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Five Ways to Get More Out of Your Home Workouts

With the recent re-closure

of gyms in Michigan along with many other states across the country due to the rising COVID-19 cases it’s left many people spinning trying to figure out how to maintain their healthy lifestyle. Many of us have taken for granted how nice it is to have a well equipped gym to train at that offers a variety of training options, equipment, and simply the motivation of not being in our home around various distractions. While all of us who regularly exercise know the physical value of exercise, some of us forget the mental benefits, such as stress relief. During this period of time here are some simple suggestions on how to get the most out of your workouts at home, as well as some other ideas for ways to challenge yourself physically, and focus on neglected areas.

Training: When it comes to training there are a few tweaks you can make to ensure you don’t back track too far, and maybe even make some progress.

Tempo: Slowing down the eccentric portion of an exercise (the lowering portion) is a great way to make things harder. Typically people will take less than 1 second during the eccentric portion of an exercise. Extending this to 3-10 seconds will make the movement much more challenging, as well as help reinforce good movement patterns. Holding any position of the movement (such as the bottom to middle range of the squat or push up for example) also known as an isometric for time is another great intensifier. Try 5-20 second isometric holds. Increasing the speed of the concentric (the up portion of a squat or push up) can be a great way to maintain strength and increase power. Simply accelerate during this phase as quickly as possible. Play around with 3-5 second eccentric phases, 5-10 second isometrics, and maximal velocity on the concentric to ramp up your body weight exercises.

Proximity to failure: While you can get bigger, stronger, or more powerful when lifting weights all while staying a ways from failure the same doesn’t seem to be true when lifting light loads or body weight movements. This can be fixed by simply going closer to muscular failure. While a standard strength training routine might have someone do sets of 6-12 repetitions, a body weight routine may require you get very close to failure (when you can’t perform another repetition). For many movements like squats, split squats, lunges, etc. this might have you doing 20-50 repetitions. While a standard resistance training program typically has sets lasting 30-40 seconds this may have your sets lasting 45-90 seconds.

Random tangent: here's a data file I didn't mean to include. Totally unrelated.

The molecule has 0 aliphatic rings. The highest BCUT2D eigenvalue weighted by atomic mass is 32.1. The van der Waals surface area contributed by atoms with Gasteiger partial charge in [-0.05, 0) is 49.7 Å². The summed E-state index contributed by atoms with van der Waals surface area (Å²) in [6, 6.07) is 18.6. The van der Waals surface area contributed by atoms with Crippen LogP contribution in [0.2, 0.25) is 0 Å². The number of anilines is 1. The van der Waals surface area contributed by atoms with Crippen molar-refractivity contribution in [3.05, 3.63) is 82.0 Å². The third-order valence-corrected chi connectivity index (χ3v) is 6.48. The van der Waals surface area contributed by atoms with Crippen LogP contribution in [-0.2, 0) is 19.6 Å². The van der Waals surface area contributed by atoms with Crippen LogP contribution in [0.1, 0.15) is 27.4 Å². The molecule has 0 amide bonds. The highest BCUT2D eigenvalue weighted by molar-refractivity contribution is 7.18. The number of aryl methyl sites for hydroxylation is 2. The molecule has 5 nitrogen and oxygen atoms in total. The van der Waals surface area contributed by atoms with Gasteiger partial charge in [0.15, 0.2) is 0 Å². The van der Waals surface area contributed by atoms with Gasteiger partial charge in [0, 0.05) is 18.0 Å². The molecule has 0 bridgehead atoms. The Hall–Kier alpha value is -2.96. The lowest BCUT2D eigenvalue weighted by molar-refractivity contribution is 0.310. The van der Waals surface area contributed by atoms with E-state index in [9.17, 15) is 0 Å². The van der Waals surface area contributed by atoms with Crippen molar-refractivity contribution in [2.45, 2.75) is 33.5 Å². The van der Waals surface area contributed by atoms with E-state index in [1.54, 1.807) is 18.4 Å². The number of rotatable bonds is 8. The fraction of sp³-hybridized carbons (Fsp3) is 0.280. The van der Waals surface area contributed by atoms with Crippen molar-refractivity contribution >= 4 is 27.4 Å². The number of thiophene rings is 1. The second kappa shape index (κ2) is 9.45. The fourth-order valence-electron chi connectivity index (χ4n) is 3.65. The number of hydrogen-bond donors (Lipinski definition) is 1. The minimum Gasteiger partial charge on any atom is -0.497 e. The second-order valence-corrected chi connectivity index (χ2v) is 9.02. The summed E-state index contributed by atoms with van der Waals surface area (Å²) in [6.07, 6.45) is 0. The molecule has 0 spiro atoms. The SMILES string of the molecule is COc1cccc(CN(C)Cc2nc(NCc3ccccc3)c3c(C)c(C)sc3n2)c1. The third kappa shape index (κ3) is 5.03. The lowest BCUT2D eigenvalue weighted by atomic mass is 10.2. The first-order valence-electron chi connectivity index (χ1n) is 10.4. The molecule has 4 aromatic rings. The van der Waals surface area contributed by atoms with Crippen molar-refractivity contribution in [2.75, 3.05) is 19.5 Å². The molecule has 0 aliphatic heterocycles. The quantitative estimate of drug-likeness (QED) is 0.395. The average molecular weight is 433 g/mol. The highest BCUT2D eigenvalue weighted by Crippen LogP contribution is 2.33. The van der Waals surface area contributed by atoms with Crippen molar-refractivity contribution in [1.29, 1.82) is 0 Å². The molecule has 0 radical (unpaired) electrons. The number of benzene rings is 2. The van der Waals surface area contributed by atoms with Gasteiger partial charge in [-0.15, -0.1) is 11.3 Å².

Recovery: Another easy modifier is to simply reduce your rest time. Typically when strength training we recommend rest intervals of 90-180 seconds for most clients. When working out with limited loads simply cut those numbers down. Shoot for resting 20-60 seconds when doing body weight movements to help increase fatigue and make them more challenging.

You can use any one of these variables or combine them all in various ways. Shoot for 2-5 sets of each exercise and 10-20 total sets each workout for 3-5 workouts per week.

Just Move: As cliche as it might seem, simply moving and being active pays huge dividends to our health. Walk, hike, ride your bike, golf, play basketball, ski, etc. Just keep in mind if you are doing a more intense activity or something you're not accustomed to ease into it. This could be a great time to pick up some new activities that you might grow to really enjoy.

Focus on your food (or other weaknesses): A lot of us do a good job with a regular exercise routine, but come up short when it comes to eating and we know it. You could take this opportunity to hyper focus on your lacking nutrition so that it better aligns with your health and fitness goals. On that same note, we all have something in the world of human movement that we neglect. We tend to do the things we are good at/like and avoid the things that we aren’t good at. This might be conditioning work, mobility, balance, etc. Set some of your old gym time aside to start working on these shortcomings.

Jeff Tirrell, CSCS, Pn2

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